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Get Your Night Sky on With This Yosemite Video

Yosemite National Park offers great night-sky viewing, and even has a program to preserve the darkness, linking to history.
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Astronomers may operate in the dark, but they actually want to share the light. Starlight, that is.

With all the varieties of pollution saturating our air and water, we often forget the visual pollution—a plethora of light. Light pollution threatens to drown out our night skies, say the makers of this video at Yosemite National Park.

“There's an infinite amount of stars, and when you live your life in the cities, in the suburbs, in places surrounded by lights, you don't really get to appreciate how profound and magnificent the night sky is,” says one of the narrators in this captivating video.

The sight is both awe-inspiring and humbling, making the precariousness and preciousness of Mother Earth’s very existence hit home.

"The sense of scale involved in looking at the sky is enormous,” says another voice. “You realize that we live on a tiny spaceship that's orbiting this average star in a galaxy full of 200 billion stars."

With its vast acreage and remote location, Yosemite boasts some of the darkest night skies on Turtle Island, the video notes inform us. The park draws astronomers, city folk and photographers alike to ogle planets, stars and galaxies. You can gauge your own night sky at the National Park Service (NPS) website and read more about dark night skies versus light pollution at Yosemite's site.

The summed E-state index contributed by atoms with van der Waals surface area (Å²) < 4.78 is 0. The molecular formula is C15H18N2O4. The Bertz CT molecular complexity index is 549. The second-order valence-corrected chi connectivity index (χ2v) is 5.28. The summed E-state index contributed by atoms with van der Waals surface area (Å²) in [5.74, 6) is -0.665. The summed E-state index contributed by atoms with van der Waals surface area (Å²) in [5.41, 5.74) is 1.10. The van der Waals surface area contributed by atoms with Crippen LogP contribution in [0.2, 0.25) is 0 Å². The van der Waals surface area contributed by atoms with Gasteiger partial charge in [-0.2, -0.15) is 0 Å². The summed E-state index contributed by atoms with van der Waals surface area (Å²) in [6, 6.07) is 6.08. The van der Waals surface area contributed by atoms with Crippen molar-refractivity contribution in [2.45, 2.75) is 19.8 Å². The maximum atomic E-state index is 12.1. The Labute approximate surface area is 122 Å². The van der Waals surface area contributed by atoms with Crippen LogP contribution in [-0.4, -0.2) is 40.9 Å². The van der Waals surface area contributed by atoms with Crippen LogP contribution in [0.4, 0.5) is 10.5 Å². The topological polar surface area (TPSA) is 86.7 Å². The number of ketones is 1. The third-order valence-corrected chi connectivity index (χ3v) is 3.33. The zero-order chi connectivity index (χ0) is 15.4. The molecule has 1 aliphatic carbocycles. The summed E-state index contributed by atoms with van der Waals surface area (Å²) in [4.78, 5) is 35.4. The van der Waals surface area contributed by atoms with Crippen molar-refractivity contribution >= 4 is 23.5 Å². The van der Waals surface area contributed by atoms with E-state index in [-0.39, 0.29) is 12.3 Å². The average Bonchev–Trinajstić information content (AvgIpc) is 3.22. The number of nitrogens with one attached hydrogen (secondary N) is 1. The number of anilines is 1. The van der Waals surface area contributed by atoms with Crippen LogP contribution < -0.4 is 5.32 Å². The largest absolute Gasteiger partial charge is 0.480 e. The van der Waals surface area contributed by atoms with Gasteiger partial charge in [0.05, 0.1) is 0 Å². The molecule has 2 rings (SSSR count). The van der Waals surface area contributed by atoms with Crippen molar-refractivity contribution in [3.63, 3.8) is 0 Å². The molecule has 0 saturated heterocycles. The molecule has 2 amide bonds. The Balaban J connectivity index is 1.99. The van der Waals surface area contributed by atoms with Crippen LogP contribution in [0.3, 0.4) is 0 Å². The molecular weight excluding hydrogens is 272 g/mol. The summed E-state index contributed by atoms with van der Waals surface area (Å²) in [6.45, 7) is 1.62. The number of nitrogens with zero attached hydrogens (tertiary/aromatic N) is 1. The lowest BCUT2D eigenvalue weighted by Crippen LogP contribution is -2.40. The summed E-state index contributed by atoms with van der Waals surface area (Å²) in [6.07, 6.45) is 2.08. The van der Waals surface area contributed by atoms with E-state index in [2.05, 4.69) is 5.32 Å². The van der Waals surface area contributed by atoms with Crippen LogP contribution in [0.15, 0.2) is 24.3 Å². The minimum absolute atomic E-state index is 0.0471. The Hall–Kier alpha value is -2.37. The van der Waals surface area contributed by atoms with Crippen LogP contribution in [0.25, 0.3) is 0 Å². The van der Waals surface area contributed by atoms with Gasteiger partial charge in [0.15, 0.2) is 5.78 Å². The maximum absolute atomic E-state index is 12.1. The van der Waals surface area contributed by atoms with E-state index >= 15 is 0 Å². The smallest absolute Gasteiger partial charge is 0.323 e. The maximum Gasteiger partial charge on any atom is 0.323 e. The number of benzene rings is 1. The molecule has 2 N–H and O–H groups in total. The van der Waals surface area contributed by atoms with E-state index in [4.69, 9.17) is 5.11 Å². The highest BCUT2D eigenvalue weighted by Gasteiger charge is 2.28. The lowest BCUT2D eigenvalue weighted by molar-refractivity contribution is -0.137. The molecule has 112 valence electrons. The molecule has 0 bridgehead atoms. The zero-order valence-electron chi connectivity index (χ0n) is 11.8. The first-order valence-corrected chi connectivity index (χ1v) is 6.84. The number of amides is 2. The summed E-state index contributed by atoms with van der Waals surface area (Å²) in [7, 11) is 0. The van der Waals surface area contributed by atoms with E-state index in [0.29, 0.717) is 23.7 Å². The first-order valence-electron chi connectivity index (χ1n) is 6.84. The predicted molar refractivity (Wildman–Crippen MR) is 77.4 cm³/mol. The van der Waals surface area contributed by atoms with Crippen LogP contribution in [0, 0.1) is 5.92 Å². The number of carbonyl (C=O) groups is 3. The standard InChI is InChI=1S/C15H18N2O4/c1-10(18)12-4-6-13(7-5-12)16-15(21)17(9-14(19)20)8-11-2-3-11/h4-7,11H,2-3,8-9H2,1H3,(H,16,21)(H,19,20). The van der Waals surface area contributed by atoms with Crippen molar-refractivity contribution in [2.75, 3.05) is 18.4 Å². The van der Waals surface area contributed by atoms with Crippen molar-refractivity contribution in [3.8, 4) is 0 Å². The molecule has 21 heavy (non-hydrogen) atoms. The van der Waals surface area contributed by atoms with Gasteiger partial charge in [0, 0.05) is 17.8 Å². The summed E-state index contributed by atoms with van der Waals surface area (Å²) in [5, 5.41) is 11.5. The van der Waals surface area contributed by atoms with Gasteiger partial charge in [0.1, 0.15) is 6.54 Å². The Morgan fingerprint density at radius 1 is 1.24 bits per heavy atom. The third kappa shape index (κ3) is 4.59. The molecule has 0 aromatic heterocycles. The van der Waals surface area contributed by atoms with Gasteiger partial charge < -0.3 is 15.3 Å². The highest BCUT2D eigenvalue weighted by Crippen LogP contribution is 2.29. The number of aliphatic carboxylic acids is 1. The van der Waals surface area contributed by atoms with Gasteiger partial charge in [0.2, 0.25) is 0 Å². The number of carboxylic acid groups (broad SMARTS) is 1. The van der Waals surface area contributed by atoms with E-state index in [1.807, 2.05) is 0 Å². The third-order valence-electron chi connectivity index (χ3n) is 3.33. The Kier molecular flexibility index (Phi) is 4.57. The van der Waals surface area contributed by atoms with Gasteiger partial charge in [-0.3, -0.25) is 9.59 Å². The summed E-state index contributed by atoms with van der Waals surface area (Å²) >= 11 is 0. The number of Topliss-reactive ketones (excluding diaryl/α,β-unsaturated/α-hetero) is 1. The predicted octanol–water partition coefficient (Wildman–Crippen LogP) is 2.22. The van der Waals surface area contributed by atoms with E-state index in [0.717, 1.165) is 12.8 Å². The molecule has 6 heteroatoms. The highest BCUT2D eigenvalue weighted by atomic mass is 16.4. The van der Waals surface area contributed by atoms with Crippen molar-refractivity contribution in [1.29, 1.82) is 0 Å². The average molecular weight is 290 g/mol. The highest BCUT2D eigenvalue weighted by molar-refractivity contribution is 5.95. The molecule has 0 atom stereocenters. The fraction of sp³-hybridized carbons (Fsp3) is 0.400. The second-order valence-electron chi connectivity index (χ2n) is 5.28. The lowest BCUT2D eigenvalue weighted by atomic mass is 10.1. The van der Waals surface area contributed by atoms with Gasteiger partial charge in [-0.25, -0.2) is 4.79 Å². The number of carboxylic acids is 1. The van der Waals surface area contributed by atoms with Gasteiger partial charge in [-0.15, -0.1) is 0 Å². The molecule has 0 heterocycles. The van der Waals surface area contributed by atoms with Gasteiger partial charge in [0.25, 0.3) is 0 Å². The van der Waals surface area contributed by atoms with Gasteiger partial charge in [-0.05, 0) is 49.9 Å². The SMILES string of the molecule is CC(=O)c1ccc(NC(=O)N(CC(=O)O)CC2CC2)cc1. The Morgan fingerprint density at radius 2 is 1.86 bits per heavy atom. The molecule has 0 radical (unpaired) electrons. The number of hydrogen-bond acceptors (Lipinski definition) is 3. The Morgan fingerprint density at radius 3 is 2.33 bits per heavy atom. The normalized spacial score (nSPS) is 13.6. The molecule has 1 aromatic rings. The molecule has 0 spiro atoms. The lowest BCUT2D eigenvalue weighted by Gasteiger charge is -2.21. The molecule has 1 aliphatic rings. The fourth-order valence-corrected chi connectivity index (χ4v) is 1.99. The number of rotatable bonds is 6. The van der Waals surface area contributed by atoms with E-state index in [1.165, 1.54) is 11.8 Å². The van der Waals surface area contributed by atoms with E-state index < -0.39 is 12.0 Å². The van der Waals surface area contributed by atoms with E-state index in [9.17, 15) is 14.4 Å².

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"When people come out here they're just amazed at what you can see,” says astrophotographer Al Howard in the video. “Once you get dark-adapted you actually can see your shadow out here from the light of the Milky Way."

Through a telescope the Andromeda galaxy is transformed from the urban view of a mere smudge that's nearly drowned out by human-generated light, to an actual dotted spiral befitting its 600 billion stars.

"There are more stars in that galaxy than there are people on the earth by a factor of 100," the video informs us by way of perspective.

Imagine, as one commenter notes below the video, this sky 2,000 years or so ago—long before contact and its resultant heartbreak, back when the world really was, well, old.

"We think people have been looking at this night sky from this place for maybe eight or nine thousand years,” another narrator says. “For me, I just feel a kinship with people across time. The people who are standing here presently as well as the people who have been here before."

In other words, these sky aficionados demonstrate, there is no need to be afraid of the dark. In fact, it may contain more light than we think.